So take out your notebook, sharpen your pencil, and take this Inbound Logistics short course on the fundamental concepts driving logistics theory and practice today. Until recently, logistics activities had one primary focus—to minimize unit transportation costs for shipments to downstream customers. Systems theory espouses managing an enterprise or organization as an integrated whole for total optimal performance—lowest total costs and optimum service level, for example—as opposed to managing discrete functions individually for lowest costs. But if you ask, 'What is it costing us to have the inventory sit on the warehouse floor for a few more days, you start to see the real cost of that decision.
Get started Bring yourself up to speed with our introductory content. What is the difference between logistics and supply chain management? Logistics is part of supply chain management, but the two terms are often used synonymously.
Share this item with your network: Dave Turbide Anyone new to the logistics or the supply chain management arena may wonder what the differences are or whether they mean the same thing. What logistics and supply chain management encompass The term logistics comes from the military, where it refers to procurement, supply, maintenance, movement of personnel and other support functions.
In the industrial world, logistics is used to mean obtaining, producing and distributing material not personnel. Everyday usage generally focuses on transportation and warehousing. Many transportation providers call themselves logistics companies, logistics partners or logistics service providers.
The supply chain community recognizes any and all providers of services, such as contract warehouse providers, shipping companies and transportation service providers -- e. Supply chain management includes acquisition, movement, storage, deployment and distribution of material from the mine to the landfill or farm to table -- in other words, the entire lifecycle.
Despite these differences, today, the terms logistics and supply chain management are often used interchangeably as there is much overlap in the definitions. Technology for logistics and supply chain management In a global manufacturing environment, supply chains have become increasingly complex.
To that end, logistics and supply chain management software cover a wide range of functions. Supply chain software covers a wider range of functions, including supply chain planning, inventory optimization, demand management, demand planning, sales and operations planning, and various flavors of analytics and optimization applications, among others.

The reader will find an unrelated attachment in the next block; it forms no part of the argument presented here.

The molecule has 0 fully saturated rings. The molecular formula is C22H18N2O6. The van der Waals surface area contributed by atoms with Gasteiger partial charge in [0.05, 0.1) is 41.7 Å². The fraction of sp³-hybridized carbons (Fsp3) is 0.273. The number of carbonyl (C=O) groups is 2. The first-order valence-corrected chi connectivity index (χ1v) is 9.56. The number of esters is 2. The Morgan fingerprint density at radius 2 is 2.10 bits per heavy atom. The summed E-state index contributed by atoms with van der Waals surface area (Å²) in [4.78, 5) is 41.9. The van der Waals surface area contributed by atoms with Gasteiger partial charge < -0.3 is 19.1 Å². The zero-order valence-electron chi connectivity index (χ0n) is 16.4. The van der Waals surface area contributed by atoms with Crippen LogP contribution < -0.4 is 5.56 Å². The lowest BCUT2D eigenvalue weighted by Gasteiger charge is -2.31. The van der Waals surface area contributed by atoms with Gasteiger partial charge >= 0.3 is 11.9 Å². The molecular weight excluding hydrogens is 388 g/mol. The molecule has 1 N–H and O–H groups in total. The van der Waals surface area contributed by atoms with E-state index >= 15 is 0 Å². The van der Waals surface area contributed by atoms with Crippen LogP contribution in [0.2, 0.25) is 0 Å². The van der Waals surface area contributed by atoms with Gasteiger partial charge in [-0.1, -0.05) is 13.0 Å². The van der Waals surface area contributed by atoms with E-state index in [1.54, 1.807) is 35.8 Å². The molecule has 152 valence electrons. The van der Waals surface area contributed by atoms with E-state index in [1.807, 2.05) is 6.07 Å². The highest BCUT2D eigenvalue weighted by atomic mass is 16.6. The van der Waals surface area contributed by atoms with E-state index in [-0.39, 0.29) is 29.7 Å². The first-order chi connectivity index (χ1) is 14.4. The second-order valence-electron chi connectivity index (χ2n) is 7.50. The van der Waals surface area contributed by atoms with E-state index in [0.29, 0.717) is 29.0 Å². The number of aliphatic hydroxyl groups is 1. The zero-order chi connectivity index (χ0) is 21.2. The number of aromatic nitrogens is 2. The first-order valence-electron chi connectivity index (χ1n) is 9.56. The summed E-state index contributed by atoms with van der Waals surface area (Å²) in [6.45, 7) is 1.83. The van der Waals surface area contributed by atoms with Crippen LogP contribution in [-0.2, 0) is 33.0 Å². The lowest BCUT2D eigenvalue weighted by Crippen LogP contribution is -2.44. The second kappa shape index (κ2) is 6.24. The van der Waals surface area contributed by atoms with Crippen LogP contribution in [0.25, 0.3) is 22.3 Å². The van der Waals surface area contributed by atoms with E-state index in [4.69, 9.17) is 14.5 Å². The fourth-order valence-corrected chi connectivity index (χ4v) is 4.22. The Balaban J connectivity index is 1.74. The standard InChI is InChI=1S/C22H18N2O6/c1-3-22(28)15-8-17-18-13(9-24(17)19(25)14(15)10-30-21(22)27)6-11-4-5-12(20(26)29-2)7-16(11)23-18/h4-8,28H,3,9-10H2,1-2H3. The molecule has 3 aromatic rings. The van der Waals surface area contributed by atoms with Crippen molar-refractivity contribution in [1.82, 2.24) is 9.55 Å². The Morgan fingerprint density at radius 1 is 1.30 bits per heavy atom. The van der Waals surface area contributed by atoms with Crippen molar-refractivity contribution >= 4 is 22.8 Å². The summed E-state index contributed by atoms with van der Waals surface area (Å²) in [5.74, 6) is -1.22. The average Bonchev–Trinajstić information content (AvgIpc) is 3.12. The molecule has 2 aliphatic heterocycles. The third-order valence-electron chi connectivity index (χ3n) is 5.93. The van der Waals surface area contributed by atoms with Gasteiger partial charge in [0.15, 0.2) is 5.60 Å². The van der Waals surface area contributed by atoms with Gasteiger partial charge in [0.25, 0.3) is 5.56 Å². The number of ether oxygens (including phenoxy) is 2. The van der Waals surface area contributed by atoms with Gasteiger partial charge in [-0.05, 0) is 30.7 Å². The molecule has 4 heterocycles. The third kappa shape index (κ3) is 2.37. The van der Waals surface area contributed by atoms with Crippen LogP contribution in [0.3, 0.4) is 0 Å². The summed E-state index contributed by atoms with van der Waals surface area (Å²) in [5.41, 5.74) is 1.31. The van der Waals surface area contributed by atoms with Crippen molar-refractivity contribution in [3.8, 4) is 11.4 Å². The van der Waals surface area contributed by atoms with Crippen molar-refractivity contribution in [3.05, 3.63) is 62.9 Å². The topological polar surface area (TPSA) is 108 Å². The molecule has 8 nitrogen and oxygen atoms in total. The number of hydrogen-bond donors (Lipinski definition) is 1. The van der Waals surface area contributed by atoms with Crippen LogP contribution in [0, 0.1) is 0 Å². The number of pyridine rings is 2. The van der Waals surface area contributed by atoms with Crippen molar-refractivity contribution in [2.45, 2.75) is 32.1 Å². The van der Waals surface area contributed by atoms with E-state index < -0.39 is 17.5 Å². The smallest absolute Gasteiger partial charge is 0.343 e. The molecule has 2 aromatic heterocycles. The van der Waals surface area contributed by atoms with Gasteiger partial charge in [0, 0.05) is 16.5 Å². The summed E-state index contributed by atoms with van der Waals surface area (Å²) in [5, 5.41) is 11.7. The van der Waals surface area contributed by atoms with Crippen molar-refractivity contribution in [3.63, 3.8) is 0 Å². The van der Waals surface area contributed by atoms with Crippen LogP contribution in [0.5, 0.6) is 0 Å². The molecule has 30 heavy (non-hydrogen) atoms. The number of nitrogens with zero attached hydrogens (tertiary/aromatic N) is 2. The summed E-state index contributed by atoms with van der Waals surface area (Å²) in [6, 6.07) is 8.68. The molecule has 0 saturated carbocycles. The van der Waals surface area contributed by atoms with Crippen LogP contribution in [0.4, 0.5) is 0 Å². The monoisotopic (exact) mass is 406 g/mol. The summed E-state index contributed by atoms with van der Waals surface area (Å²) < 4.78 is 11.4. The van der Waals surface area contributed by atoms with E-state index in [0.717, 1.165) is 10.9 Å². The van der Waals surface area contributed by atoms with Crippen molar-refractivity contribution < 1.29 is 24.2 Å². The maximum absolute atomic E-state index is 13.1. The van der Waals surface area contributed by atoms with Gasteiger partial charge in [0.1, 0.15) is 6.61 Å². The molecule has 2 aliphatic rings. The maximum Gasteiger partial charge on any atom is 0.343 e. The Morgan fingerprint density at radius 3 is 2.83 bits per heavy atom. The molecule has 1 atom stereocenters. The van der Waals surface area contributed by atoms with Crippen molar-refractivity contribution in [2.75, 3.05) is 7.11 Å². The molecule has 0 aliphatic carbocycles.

Although the terms logistics and supply chain management are often used interchangeably, when it comes to software, logistics generally focuses on a more narrow area of the supply chain, such as transportation, warehousing and other closely related functions.
Software includes modules, or components, of an ERP systemstand-alone applications and connected third-party applications with built-in interfaces to major ERP suites.
Because there is a great deal of interaction between the logistics and supply chain functions, it is imperative that all these applications are fully integrated to share information and visibility across the entire supply chain.
This was last published in September Related Resources.1. What is Logistics and Supply Chain Management? "Logistics typically refers to activities that occur within the boundaries of a single organization and Supply Chain refers to networks of companies that work together and coordinate their actions to .
But logistics is a part of supply chain and that means whoever manages your supply chain will be responsible for managing freight forwarders, shipping companies, parcel delivery companies (like Fedex and UPS), customs brokers and third party logistics providers (3PL). Logistics and Supply chain is the crucial part for the companies across E-commerce, FMCG, manufacturing, retail and many such domains.
The organizations depend heavily on an efficient logistics and supply chain professional to make their products and services available to customers. Join Eddie Davila for an in-depth discussion in this video, Understanding logistics, part of Supply Chain Foundations.
Logistics Fulfillment Management (Deliver)— the supply chain process that plans, implements, and controls the efficient, effective flow and storage of goods, services, and related information from the point of origin to the point of consumption to meet customers' requirements. This includes customer service ordering, shipment planning.
Understanding the 3 Levels of Supply Chain Management. 4 Comments / Features. Creating a network of reliable suppliers, transporters, and logistics handlers; Long-term improvements and innovations to meet client demands; 4 thoughts on “Understanding the 3 Levels of Supply Chain Management” A Ramachandran.